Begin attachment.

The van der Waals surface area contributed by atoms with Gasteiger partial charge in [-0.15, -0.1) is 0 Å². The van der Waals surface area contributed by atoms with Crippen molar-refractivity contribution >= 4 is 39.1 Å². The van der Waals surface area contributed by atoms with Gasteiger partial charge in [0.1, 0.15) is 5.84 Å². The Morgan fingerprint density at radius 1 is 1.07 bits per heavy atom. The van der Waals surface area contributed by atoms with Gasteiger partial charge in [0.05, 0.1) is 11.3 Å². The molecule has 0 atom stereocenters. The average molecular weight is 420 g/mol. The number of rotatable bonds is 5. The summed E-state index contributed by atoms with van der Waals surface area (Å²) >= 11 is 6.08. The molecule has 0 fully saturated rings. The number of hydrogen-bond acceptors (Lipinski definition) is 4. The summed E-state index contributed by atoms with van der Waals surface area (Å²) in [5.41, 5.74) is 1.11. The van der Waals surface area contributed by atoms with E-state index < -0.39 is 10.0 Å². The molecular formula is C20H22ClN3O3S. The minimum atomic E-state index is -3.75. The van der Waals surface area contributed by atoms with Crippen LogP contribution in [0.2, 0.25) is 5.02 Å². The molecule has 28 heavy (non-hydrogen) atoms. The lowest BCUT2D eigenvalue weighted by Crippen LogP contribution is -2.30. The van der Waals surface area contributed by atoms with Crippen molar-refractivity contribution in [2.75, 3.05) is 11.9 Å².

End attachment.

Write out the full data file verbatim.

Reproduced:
The van der Waals surface area contributed by atoms with Gasteiger partial charge in [-0.15, -0.1) is 0 Å². The van der Waals surface area contributed by atoms with Crippen molar-refractivity contribution >= 4 is 39.1 Å². The van der Waals surface area contributed by atoms with Gasteiger partial charge in [0.1, 0.15) is 5.84 Å². The Morgan fingerprint density at radius 1 is 1.07 bits per heavy atom. The van der Waals surface area contributed by atoms with Gasteiger partial charge in [0.05, 0.1) is 11.3 Å². The molecule has 0 atom stereocenters. The average molecular weight is 420 g/mol. The number of rotatable bonds is 5. The summed E-state index contributed by atoms with van der Waals surface area (Å²) >= 11 is 6.08. The molecule has 0 fully saturated rings. The number of hydrogen-bond acceptors (Lipinski definition) is 4. The summed E-state index contributed by atoms with van der Waals surface area (Å²) in [5.41, 5.74) is 1.11. The van der Waals surface area contributed by atoms with E-state index < -0.39 is 10.0 Å². The molecular formula is C20H22ClN3O3S. The minimum atomic E-state index is -3.75. The van der Waals surface area contributed by atoms with Crippen LogP contribution in [0.2, 0.25) is 5.02 Å². The molecule has 28 heavy (non-hydrogen) atoms. The lowest BCUT2D eigenvalue weighted by Crippen LogP contribution is -2.30. The van der Waals surface area contributed by atoms with Crippen molar-refractivity contribution in [2.75, 3.05) is 11.9 Å².